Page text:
Today's fund news:
Is the bond bubble real? The WSJ says yes this morning after surveying bond-fund managers. It's been a huge year for bond funds, as fixed income funds felt the love along with a rush of inflows from investors who fled stocks and balked at stashing cash in money market funds where super-low interest rates made returns pretty unpalatable.
Unfortunately, the tide may be turning as more scared investors continue to pile into bonds in the face of a still-weak economy and the European debt crisis. The bad news is that bonds can lose money (it's happened three times between 1985 and 2009), and it could happen again. From the WSJ:
"After the fall of technology stocks in 2000 and the financial crisis of 2008, many investors shunned stocks and headed for the perceived safety of fixed income. But that stampede into bonds, coupled with changes in the economy, threatens investors with losses in their longer-term bond funds.
That is because interest rates will likely rise in coming years from a base of almost zero today. Higher rates slam bond values. But investors mostly only know what they have seen in the past 25 years, which for the most part has been a period of steadily declining interest rates and rising bond prices."
Remember: Following the herd into bonds now could be a great way to lose money.
[See Fund Trends To Watch in 2010 from U.S. News.]
Stock funds are still taking a beating, but TheStreet lines up a few that have managed to boost returns thanks in part to dividends kicked off by large-value funds. Here's why: "For much of last year's rebound, large value stocks lagged. During the past year, large value funds returned 20%, trailing small value funds by 14 percentage points, according to Morningstar. Large value funds sell for a price-to-earnings ratio of 14, a modest figure at a time when small growth funds command a multiple of 18.8."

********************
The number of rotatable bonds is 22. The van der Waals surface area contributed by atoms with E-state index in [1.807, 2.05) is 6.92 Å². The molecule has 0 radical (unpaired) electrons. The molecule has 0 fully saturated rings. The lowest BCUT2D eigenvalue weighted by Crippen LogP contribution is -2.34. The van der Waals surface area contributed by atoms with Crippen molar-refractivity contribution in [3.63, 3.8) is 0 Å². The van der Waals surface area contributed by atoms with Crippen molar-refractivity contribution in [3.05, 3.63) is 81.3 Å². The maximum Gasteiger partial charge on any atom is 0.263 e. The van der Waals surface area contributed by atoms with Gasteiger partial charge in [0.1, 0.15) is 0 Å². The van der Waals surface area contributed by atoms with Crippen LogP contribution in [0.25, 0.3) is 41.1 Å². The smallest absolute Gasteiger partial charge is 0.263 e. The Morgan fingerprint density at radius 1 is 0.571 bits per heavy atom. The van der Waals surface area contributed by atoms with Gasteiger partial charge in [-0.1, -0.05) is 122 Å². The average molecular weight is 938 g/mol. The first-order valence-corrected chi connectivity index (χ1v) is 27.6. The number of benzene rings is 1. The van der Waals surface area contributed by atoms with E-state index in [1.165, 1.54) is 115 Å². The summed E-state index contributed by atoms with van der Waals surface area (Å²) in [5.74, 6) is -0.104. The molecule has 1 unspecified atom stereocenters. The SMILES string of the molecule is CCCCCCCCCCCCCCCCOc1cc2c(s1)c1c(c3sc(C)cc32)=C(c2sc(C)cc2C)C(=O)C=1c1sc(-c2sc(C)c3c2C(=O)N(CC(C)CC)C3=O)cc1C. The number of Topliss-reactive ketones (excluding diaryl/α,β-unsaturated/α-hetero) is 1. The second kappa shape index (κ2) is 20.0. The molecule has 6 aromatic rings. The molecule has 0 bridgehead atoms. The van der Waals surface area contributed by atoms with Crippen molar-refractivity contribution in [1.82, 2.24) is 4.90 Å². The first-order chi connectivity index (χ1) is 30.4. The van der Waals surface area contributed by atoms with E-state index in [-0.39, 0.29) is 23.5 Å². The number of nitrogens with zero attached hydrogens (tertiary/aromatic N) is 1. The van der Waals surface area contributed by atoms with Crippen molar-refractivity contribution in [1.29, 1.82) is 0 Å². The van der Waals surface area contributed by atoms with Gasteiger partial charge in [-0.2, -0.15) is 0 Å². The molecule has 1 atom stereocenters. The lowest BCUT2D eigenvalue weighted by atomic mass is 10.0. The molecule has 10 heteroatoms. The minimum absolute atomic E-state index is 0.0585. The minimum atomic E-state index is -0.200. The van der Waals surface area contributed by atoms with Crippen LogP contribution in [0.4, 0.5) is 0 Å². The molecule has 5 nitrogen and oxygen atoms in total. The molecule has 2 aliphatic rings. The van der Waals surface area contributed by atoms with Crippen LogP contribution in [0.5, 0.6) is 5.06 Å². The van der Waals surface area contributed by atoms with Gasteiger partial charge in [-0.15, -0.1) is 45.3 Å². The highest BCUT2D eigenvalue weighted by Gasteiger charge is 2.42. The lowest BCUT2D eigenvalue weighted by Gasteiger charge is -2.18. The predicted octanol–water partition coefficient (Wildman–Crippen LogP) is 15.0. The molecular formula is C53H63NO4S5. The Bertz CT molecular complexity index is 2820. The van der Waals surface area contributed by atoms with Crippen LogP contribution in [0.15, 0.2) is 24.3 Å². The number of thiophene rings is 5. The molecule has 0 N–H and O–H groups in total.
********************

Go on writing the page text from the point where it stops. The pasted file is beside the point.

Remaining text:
TheStreet: Mutual Funds' Dividends Prop Up Returns
Here's the highlighted large-value funds:
[See more highly rated Large-Value Funds.]
Goldman Sachs wants your 401(k). The bank is eyeing retirees with new target-date products, according to Investment News, although costs could keep its role confined to only the largest plans in the defined-contribution world. That's not the big Goldman news today, though, now that the FCIC is making things personal with Lloyd Blankfein and the bank.
Investment News: Advisers Weighing Goldman's Push into 401(K) Market
Who's behind your broker? Lots of press this week surrounding LPL Financial, the "biggest American broker you've never heard of," and it's $600 million IPO filing last week. The fast-growing broker-dealer remains under the radar of a lot of investors, but it's got more advisers than household names JPMorgan and Charles Schwab combined, and is closing in on No. 1 Ameriprise, according to SmartMoney, which asks: "But as it steamrolls its competition, LPL's style of delivering advice presents investors with a riddle: Who's truly independent? Despite the dominance of the industry's big players, small investors from Kansas City to Kalamazoo still rely on advisers whose drawing card is their perceived autonomy." Bottom line: Be sure to ask your adviser where she gets her advice.
SmartMoney: LPL Financial: The Giant Behind Your Broker